By RICH LOPEZ | Staff Writer

Every year, the queerest straight woman since Kathy Griffin turns a gay theater fundaraiser into a musical revue event. How does Andi Allen do it?


at the Kalita Humphries Theater,
3636 Turtle Creek Blvd. Jan. 15–24. $40.


SWEET AS ANDI | Andi Allen’s Sarah Palin, below, and Glinda may pale in comparison to who the director turns up as in this year’s ‘Broadway Our Way.’

It’s daunting enough to create a show from whole cloth, coordinating a huge cast for dress rehearsals and tech run-throughs. Add to that dodging all the moving trucks and Bekins boxes that accompany a big move, and you’re into theater hell.
Welcome to the world of Andi Allen.

As Uptown Players moves out of its home base at the KD Studio Theater off I-35 and into bigger digs at the Kalita Humphries Theater, Allen is back directing and creating the company’s annual fundraising show, Broadway Our Way. And while the new stage may be a boon for Uptown, it’s a fresh challenge for Allen.

"We got it down to fine art in the old space," she says. "It’s the scariest thing and yet it’s a great experience. The complicated part for me is trying to figure out how to make every number look different without repeating myself. It was a much bigger jigsaw puzzle than I thought."

Allen is a pro when it comes to solving theatrical jigsaws, though, and this project feels more like an embarrassment of riches than a source of frustration. For her, it’s a matter of keeping the traditional intimacy of BOW — she’s been involved with it for seven years — while taking advantage of the bigger space.

"The way the KD Theater is set up, I had all these ways to bring actors in from audience. You could almost reach out and touch them. It offered a lot of audience interaction," she says. "Now we’ve got a much bigger stage than we ever had and we have height. I wanted to go up; in the past, we never could."

Broadway Our Way is the chief fundraiser for Uptown Players, financing the troupe’s operating budget. But it’s also a creative bright spot for their season. With tongue-in-cheek pop culture references, boy theater divas take on girl theater divas with gender bending songs from stage and screen. On stage, the character Tony sings "Maria" in West Side Story; in BOW, Maria may be singing "Maria." But don’t think of it as a drag show — it’s more about plumbing the emotional resonance (and humor) when songs receive same-sex treatments.

"The fun part is the gender-bending, but we actually reinvent the song," Allen explains. "Some singers come in drag, but the perspective is still a man. When a woman sings as a man, we can play it in a lesbian context. There is so much more to it because some songs don’t work when you remove context from the original. I have to create a new concept to overhaul the song to make it work."

Not bad for a straight woman, though Allen claims her big gay self comes in handy. It’s not impossible to think of Allen as a gay man trapped in a woman’s body; she says so herself.

"My best friend [and BOW choreographer] John de los Santos teases me that I do have my gay card. I have a gay man’s sense of humor so it fits easily into what I have to do for the show. When we work out our concept for the songs and I get a funny idea, it just comes out… different," she says with a laugh.
With Allen, you wouldn’t expect anything less.  



AUGUST: OSAGE COUNTY — Believe the hype: The big draw of August: Osage County may be star Estelle Parsons, but the show is so much more. With its biting dialogue and capable cast, Tracy Letts’ Tony- and Pulitzer Prize-winning play takes TV’s Mama’s Family and introduces them to Long Day’s Journey Into Night. Parsons shines as drug-addicted matriarch Violet with a shrill temper, but Shannon Cochran matches her line for funny line as eldest daughter Barbara. It revs up comically in the first two acts and does an about face with its dramatic closing. The show begins to run long (three hours plus), but the high caliber talent and sharp writing make getting to the end so worthwhile.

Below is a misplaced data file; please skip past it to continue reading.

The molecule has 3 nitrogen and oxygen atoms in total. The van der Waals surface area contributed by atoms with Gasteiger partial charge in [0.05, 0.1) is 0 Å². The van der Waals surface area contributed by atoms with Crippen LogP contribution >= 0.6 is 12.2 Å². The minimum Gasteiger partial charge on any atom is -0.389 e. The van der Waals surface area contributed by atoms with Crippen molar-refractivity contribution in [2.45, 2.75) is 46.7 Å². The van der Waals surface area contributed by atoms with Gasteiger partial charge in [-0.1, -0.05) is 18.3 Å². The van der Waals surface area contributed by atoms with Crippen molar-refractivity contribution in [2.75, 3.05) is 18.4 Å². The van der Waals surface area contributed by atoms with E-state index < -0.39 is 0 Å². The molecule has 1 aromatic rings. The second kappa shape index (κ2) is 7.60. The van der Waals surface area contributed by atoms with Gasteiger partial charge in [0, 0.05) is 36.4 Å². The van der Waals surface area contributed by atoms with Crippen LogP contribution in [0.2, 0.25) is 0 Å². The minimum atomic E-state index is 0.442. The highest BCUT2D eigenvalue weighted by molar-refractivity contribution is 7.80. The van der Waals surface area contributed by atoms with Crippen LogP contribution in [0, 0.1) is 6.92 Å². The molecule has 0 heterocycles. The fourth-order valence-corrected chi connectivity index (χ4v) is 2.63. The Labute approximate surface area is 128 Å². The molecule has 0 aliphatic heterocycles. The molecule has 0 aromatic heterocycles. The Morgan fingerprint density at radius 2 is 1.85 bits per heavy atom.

At the Winspear Opera House, 2403 Flora St. Through Jan. 24.

 — Rich Lopez

AMY’S VIEW — Talkathon: It may not look like it on the surface, but Amy’s View is basically a revenge play: Author David Hare looks into the world of theater and has a lot to say about critics and audiences and parts for women and making art, and most of it is quite scathing. I know this because the characters tell us these things — over and over and over.

If August: Osage County sparkles with conversation among squabbling family members, Amy’s View merely glimmers occasionally, never quite differentiating between speechifying and drama. Its glimpse at 15 years in the life of a theater family has less comic silliness than The Royal Family at T3 earlier this season, and while it gets better as it goes along, it feels constrained by its jumps in time, not freed by them. Danielle Pickard’s Amy seem to be the only one who never ages, but I felt older by the time it was over.

At Theatre Three, 2900 Routh St. Through Jan. 31.

— Arnold Wayne Jones

DEATH EXPRESS! — Off the tracks: At least half the fun of one of Pegasus Theatre’s Black & white plays is the technique that turns a stage production into a colorless movie, so the moments in Death Express! when Catherine DuBord’s platinum wig reflects a shimmering yellow becomes a small distraction.
Author Kurt Kleinmann’s mystery comedies about an inept detective who accidentally solves crimes are never quite as funny as you want them to be, but this actually gets better (and more madcap) in Act 2, when the double-crosses unfold with increasing inanity.

At the Eisemann Center, 2351 Performance Drive, Richardson. Through Jan. 17.

— A.W.J.

This article appeared in the Dallas Voice print edition January 15, 2010.vzlomshark.comразмещение на билбордах